I had an interesting experience when I read Daniel C. Dennetts’ book Consciousness Explained. I couldn’t figure out what it was talking about. I’d read a chapter, and have no idea what he was getting at. Mainly, it seemed to me, he was explaining what consciousness wasn’t. And he just wasn’t putting the pieces together for me. I had a similar problem with most of Joseph Campbell’s books, except for The Hero with a Thousand Faces, which seemed pretty straightforward even for me.
And then, well after I’d finished reading it, something wonderful happened. All of a sudden I understood what he was talking about. Other people talking about consciousness, it just automatically fell into Dennett’s framework for me. Even Freud, whom I’d completely given up on ever making sense of. It’s like it took a while for my subconscious to put it all together for me. And now it’s just obvious.
So, when I saw that Intuition Pumps And Other Tools for Thinking was coming out, I was interested. It’s sort of a Dennett reader, summing up most of his life’s work in a way that even non-philosophers can understand. He actually tested each chapter on undergraduates, to make sure that his writing was intelligible, and actually conveyed the ideas he was trying to express.
I’m not quite finished with it yet. And once again, I’m not quite getting what he’s saying, or rather how it all hangs together. But I think I see where he’s going with it. And it all seems to make sense. Maybe once my subconscious finishes chewing on it I’ll be really satisfied.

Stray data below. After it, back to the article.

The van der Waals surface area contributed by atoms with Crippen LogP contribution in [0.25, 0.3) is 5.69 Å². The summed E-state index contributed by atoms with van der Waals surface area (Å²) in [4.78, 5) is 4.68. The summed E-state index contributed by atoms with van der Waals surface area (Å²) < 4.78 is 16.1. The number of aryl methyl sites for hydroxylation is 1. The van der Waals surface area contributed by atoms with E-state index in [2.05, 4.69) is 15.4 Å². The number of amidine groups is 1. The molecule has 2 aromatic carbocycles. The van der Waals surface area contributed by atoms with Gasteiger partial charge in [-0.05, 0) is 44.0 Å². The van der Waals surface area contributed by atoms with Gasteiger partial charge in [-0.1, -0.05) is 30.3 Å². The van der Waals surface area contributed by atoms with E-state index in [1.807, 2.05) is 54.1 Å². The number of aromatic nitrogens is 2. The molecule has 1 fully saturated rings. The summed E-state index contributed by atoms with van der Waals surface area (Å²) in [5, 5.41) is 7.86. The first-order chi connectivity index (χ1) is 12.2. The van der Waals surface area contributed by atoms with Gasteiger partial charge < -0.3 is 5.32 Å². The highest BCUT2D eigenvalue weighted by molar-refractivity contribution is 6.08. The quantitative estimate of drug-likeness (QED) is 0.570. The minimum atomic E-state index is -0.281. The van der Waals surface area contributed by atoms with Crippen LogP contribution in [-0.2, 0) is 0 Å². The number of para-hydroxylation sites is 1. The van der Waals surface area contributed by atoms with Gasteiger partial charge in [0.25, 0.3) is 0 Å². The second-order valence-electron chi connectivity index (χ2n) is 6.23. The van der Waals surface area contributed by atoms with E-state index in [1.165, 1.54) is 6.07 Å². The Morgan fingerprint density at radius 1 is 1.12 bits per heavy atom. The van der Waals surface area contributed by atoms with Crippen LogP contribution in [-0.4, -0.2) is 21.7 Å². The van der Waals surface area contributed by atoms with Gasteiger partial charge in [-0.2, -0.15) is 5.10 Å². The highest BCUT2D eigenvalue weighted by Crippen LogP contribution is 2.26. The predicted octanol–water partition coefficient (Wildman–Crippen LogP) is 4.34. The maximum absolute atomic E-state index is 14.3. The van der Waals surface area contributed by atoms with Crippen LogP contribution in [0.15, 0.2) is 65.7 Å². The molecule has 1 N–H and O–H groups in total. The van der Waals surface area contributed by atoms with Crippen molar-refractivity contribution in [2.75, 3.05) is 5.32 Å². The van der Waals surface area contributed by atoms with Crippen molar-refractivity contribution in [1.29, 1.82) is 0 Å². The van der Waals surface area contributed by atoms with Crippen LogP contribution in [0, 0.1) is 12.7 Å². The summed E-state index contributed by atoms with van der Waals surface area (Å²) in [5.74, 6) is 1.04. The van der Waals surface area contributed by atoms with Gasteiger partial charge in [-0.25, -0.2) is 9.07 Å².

As it is, I’m just happy to read a really well-written philosophy book. Each chapter is as brief as possible, giving you bites small enough to swallow, yet still fleshed-out enough to stretch your mental belly. It seems more humorous than his other stuff.
I have one bone of contention. For most of my life, I’ve suspected that I’m what Dennett calls a zimbo. That is, a person that doesn’t really think, that only thinks that he thinks, when really he’s just acting like he’s thinking. Dennett seems to be saying that such things cannot exist. But I really think that’s me. I used to think that I had Asperger’s Syndrome. But now it doesn’t officially exist as a diagnosis any more. So I cannot exist that way either. So maybe if Dennett’s right, I really don’t exist.
Oh bother, said Pooh.